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This series of reports provides a compilation of 41 key indicators for children ages 0-17. The statistics include measures on issues like poverty, homelessness, opioid use, and violence.
Family-friendly policies offer parents financial stability and continuity in the care of children. They can also reduce the administrative burden for CCDF lead agencies.
This issue brief describes the importance and impact of involving families in youth development programs. It presents examples of how programs that are part of the New York City Department of Youth and Community Development have used three strategies to engage families: communication, participation, and partnerships.
This issue brief explores how strategies for increased support for expanded learning programs can help reduce the disparities in educational outcomes between student populations. It provides examples from California's efforts to use local funding to enable more lower-income students have access to enrichment opportunities in out-of-school time.
This journal article describes the Center for Study of Social Policy's Youth Thrive Framework that is based on how the research on resilience, positive youth development, neuroscience, and trauma can help lead to healthy development and well-being for youth. There are multiple examples of how the Framework can be used to modify frontline practice, policy, and organizational culture.
This resource guide is designed to help community-based organizations (CBOs) understand and develop cultural competency—the ability to work effectively in cross-cultural situations. It offers a framework for understanding cultural competency, including sections such as: choosing interventions, conducting a needs assessment, workforce diversity, budgeting and costs for intervention.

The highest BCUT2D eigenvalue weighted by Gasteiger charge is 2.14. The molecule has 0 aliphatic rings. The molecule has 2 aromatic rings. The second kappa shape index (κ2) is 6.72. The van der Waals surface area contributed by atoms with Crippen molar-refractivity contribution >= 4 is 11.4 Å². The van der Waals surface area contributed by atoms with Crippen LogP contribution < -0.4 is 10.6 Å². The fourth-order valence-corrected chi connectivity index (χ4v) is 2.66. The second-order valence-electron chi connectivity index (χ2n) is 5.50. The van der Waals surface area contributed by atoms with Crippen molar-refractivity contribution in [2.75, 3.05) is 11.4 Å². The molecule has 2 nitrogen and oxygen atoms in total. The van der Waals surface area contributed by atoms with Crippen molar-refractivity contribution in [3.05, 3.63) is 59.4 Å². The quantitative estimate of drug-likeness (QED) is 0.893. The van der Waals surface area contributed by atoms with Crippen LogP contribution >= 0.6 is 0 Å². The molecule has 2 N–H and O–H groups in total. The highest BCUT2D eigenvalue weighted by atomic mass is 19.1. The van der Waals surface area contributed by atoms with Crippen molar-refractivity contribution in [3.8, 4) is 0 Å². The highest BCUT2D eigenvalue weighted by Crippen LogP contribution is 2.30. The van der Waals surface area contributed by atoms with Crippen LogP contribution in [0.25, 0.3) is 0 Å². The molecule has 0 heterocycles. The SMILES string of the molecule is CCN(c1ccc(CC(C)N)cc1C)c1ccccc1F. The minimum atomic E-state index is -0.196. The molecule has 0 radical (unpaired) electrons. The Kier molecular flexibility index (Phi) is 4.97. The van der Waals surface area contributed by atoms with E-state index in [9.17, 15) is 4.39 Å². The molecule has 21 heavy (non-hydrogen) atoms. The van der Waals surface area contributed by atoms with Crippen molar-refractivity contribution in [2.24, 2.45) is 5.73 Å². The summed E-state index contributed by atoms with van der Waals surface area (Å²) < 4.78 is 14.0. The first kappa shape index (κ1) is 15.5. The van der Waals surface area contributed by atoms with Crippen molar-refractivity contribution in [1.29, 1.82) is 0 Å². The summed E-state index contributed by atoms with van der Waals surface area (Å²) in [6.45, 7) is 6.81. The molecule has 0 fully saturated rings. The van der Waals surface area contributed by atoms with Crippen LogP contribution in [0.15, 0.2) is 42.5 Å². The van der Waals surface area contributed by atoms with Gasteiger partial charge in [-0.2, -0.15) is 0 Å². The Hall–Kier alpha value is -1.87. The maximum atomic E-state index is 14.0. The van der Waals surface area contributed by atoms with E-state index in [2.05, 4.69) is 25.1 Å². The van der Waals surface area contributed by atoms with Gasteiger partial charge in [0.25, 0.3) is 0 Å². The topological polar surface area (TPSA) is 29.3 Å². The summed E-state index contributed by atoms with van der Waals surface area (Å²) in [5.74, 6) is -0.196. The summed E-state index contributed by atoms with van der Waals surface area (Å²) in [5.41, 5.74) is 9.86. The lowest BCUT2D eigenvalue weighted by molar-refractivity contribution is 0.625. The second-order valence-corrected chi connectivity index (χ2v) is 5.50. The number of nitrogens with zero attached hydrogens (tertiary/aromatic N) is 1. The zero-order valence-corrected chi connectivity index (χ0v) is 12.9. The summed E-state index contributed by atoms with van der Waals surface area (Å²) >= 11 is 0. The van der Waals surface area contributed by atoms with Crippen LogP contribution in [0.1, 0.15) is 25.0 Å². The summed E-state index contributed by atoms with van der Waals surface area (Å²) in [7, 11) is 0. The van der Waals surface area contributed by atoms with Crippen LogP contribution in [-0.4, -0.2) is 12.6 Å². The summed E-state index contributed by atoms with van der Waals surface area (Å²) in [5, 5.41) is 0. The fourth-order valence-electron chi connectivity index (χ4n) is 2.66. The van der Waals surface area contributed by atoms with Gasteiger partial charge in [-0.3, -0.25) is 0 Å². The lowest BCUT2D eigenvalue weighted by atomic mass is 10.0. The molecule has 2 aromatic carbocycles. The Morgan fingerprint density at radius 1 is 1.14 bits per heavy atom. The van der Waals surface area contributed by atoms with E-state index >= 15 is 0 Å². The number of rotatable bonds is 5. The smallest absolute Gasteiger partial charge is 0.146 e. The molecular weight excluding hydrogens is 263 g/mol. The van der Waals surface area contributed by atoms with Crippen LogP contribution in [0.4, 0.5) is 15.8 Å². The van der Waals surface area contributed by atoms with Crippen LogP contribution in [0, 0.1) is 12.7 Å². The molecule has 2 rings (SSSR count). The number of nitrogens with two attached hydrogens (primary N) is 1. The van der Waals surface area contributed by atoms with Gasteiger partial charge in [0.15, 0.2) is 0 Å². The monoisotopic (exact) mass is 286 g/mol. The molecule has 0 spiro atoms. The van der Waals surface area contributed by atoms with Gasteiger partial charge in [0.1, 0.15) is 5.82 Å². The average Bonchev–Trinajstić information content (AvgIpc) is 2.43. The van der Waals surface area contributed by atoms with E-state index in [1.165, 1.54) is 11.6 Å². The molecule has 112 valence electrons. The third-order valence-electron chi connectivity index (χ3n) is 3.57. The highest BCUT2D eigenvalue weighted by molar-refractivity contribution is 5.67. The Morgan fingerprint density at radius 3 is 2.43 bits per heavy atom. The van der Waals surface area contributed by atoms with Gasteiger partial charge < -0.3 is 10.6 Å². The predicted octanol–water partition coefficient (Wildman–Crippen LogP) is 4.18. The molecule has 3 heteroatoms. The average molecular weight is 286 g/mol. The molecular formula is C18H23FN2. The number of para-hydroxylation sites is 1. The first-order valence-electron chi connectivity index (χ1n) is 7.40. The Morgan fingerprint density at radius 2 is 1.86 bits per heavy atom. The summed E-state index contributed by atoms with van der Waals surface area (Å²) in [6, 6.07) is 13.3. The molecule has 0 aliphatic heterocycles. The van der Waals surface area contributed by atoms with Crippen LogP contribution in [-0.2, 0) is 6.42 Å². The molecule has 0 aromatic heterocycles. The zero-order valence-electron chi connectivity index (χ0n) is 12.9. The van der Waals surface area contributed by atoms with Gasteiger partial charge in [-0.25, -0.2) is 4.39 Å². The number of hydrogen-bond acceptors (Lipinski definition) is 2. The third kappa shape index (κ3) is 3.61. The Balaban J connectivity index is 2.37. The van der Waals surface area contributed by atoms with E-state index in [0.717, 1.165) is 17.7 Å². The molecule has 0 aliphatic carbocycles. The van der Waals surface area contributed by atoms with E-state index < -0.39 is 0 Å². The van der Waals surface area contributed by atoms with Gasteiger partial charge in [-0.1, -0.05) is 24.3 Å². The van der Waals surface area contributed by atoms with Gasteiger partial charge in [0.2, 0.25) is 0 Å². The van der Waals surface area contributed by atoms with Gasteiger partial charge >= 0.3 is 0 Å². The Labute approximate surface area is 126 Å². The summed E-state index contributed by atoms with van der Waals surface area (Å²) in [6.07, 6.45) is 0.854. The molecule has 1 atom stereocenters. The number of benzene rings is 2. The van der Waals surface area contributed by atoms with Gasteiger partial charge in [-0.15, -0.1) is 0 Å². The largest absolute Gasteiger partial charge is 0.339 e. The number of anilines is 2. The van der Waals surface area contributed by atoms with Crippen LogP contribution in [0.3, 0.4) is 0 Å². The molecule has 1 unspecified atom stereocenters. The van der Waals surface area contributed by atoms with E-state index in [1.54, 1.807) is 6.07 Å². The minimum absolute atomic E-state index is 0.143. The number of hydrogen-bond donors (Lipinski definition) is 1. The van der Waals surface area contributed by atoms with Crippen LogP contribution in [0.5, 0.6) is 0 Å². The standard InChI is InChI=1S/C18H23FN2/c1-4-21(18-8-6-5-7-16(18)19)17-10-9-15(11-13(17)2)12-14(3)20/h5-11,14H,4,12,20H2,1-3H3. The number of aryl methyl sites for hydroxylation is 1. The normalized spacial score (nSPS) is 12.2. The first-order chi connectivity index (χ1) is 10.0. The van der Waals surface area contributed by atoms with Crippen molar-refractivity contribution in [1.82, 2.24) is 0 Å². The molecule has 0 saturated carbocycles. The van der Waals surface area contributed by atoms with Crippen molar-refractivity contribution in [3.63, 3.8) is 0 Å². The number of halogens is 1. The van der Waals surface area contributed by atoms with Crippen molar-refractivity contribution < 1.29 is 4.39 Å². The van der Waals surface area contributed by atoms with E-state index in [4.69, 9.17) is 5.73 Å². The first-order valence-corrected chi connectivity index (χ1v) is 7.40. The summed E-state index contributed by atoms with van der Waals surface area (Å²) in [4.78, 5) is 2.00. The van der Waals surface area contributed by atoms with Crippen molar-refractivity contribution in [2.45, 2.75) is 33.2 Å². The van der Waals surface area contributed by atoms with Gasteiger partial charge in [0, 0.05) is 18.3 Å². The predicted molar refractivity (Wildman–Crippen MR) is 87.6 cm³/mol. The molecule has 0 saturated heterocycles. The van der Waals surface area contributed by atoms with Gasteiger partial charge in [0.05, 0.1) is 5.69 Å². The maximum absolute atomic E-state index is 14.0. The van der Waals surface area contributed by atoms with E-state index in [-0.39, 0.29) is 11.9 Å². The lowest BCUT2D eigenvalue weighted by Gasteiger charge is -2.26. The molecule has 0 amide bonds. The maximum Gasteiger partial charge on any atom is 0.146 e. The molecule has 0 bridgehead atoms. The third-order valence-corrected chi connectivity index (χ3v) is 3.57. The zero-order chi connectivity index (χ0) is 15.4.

This video is a keynote speech delivered by Dr. Shawn Ginwright. He explores stories and research related to his healing-centered framework to overcome trauma by building hope through relational, restorative, and political strategies.
This report provides a national portrait on the well-being of Latino boys and young men compared to their White and Black peers from early childhood through young adulthood on two dimensions: health and education.
This video introduces a framework for a more collaborative and effective evaluation approach for Tribal child welfare programs. This approach modifies the evaluation process from what can feel like externally applied judgement from the dominant culture to one that taps the knowledge of non-dominant cultures.
This issue brief explores American Indian Alaskan Native (AIAN) perspectives on "self-regulation," a key concept in the emerging social and emotional learning field. The article suggests a more holisitic definition of self-regulation, recognizing that in AIAN communities individual existence is understood as inseparable from family and community.